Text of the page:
Primed for Hard Yakka
Polycraft 530 Warrior
The West Australian Saturday, December 28, 2013
While the Polycraft 530 Warrior is a capable craft in it's own right, probably the most significant thing about it is its stuctural material: roto-moulded slastic. Stated boldly, perhaps not too impressive, but this is a very special plastic with important engineering and other properties.
UV-inhibited polyethylene is the stuff that sheathes the skids on trailers and the gunwales of protection-minded fishing boats: slippery and hard-wearing. Make an entire boat out of it and you get a boat that is not frightenedof jetties. It does not scare other boats either. Polycraft, mostly the centre-console versions, have become popular tenders for large cruisers.
Serious hits might put a dent in the Polycraft but it then springs out again. On test, polyethylene shows five times the impact resistance of fibreglass. Scratches are not a serious problem because the colour goes right through the material. And if some tremendous accident puncches a hole or removes bits of meterial, low temperature plastic welding will fix it. This is the material of choice for fish farm workboats, perhaps the hardest-working commercial craft.
The review 530 has what was originally meant by cuddy cabin: a sheltered space available for any task but mostly to keep gear and, occasionally, people dry. It has a clear hatch to give access to the foredeck, no rear bulkhead, no seats or bunks but, like the rest of the boat, is carpeted. The cockpit has seats: two at the windscreen and a folder for four at the transom. The rated people capacity is seven, and the last aboard would have the choice of the carpet or standing holding the rail that surrounds the windscreen.
There are cave lockers under the forward seats but not a lot of storage space in the cuddy to confine items - some nets with bungy cord openings could usefully be fitted there. Where side pockets would usually be found, the Polycraft has a flush lining formed by a complete inner-hull skin. This carries buoyancy right up the sides, giving the boat level floatation in the event of swamping.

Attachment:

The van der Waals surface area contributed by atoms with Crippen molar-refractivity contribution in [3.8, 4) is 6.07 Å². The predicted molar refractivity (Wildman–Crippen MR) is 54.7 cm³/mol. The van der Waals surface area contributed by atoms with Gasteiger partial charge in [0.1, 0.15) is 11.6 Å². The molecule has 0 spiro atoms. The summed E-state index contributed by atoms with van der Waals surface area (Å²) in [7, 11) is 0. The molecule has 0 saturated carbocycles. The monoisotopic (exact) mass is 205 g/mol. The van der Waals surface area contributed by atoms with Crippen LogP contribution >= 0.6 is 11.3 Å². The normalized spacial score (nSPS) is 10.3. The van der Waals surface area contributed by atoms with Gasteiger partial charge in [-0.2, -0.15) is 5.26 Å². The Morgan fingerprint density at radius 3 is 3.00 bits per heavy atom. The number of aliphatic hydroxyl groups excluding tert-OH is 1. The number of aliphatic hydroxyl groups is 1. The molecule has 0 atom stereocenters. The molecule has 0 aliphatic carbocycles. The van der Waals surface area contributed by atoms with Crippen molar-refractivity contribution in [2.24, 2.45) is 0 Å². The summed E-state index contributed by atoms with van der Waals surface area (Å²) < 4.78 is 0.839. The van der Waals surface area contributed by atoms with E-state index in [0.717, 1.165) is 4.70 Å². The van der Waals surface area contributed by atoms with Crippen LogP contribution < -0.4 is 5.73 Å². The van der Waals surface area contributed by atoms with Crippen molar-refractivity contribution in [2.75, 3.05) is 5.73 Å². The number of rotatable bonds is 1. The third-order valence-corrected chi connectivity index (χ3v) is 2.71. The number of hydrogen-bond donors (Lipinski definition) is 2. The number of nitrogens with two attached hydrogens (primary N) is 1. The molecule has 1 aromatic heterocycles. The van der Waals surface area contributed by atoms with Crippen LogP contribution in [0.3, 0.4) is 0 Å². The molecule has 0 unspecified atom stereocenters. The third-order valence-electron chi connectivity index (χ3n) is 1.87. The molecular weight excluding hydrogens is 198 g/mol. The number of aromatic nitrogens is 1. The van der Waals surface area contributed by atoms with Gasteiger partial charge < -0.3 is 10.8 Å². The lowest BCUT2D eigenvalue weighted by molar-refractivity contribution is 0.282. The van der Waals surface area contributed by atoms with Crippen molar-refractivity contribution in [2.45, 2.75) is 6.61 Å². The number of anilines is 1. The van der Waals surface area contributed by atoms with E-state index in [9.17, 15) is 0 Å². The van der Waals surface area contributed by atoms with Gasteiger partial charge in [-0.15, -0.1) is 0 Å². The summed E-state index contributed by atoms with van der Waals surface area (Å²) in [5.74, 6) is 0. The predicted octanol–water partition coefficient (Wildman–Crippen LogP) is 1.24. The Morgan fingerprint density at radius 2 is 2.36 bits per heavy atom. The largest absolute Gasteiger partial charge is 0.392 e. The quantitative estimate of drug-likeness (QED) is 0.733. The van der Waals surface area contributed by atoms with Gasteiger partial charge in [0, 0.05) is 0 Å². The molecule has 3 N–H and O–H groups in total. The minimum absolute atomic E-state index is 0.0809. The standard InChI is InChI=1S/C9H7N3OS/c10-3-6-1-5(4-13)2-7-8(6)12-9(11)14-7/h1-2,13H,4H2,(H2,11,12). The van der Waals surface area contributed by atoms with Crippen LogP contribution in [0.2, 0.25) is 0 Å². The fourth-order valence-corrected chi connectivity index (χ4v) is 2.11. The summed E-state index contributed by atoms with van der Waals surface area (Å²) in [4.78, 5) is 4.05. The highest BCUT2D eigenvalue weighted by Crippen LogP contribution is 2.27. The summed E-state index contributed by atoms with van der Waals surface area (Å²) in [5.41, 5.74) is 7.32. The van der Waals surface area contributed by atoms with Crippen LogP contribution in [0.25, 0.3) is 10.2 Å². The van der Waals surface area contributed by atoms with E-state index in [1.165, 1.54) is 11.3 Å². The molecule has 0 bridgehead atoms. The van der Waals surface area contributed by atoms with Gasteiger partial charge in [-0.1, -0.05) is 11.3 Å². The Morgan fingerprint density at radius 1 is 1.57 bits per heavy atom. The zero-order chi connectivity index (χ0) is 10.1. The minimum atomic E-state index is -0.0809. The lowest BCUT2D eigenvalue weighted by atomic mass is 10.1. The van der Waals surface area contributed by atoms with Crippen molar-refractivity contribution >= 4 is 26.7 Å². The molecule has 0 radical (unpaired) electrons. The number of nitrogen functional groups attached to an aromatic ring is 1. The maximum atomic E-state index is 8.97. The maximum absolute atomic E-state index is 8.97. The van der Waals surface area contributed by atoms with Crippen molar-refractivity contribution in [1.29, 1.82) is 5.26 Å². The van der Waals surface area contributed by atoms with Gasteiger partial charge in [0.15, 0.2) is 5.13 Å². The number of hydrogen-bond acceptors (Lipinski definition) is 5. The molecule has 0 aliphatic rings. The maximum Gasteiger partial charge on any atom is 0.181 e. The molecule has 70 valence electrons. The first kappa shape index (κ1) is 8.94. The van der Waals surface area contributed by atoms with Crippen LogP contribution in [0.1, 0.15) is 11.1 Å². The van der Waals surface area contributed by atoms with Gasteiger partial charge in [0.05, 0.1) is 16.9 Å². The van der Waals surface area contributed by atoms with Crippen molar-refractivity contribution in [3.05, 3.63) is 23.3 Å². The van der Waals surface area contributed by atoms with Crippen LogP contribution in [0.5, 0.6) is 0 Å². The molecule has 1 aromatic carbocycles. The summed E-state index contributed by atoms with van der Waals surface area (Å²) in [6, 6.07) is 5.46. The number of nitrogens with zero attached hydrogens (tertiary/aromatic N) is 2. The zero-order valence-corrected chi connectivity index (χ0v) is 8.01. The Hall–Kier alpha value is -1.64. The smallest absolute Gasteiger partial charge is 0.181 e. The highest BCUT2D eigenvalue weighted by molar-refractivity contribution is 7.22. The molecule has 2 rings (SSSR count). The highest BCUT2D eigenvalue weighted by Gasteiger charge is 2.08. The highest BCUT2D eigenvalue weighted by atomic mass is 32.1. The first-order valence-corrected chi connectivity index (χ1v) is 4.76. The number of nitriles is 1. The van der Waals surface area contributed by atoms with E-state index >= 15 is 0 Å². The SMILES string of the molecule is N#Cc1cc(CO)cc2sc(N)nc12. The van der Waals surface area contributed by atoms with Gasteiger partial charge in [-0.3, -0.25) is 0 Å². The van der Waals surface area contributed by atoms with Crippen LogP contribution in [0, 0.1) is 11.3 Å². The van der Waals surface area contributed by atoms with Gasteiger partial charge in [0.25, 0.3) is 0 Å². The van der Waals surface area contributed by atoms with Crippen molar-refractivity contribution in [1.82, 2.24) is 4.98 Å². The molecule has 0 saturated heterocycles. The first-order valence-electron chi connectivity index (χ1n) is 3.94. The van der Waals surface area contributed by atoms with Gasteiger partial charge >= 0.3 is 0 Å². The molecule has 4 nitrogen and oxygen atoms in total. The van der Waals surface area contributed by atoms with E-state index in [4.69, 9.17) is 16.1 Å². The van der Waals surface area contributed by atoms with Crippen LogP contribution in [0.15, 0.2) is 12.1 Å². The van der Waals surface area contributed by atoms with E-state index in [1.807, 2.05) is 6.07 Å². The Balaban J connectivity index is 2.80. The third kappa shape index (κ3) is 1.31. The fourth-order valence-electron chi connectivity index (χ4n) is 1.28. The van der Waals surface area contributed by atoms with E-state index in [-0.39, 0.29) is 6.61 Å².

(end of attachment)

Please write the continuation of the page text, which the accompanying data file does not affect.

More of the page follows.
The layout and fittings have been well thought out as they are usually in boats that are entirely moulded. The bow rails, for instance, are purely decorative on many boats, but not here.
Instead of being guard rails for people who will never set foot on the foredeck, they are mounted low to be useful in handling the boat when there is no finger jetty at the boat ramp.
The 530 has the prime requirement of a fishing boat - space. With the rear lounge folded and the swivel seats swung round, four people can fish in comfort. If they move around they will notice the other key attribute: this is a particularly stable boat. There are rod-holders and a pair of bait tanks in the transom but in general the 530 is not single-minded on fishing. And this is how many people prefer it, favouring an esky over a catch tank, for instance.
The review boat was powered by a 115hp Yamaha four-stroke, although motors down to 70hp should be acceptable for most tasks. The 115hp gave a sparkling performance and, with its non-feedback steering, an effortless one.
The combination of four-stroke power and polyethylene double-skinned hull made it an exceptionally quiet experience.
It was a mild day but we stessed the boat with full power and whatever disturbed water we found. The ride is good. Almost certainly the slight flexibility in the bottom absorbed some of the impacts, assisting this.
The life of boats built from synthetics and aluminium is vastly longer than the previous generation using sheet or moulded ply and plank, but polyethylene could stretch this further.
Utterly impervious to water absorption or corrosion, hard to damaga and cheap to fix, it looks very attractive.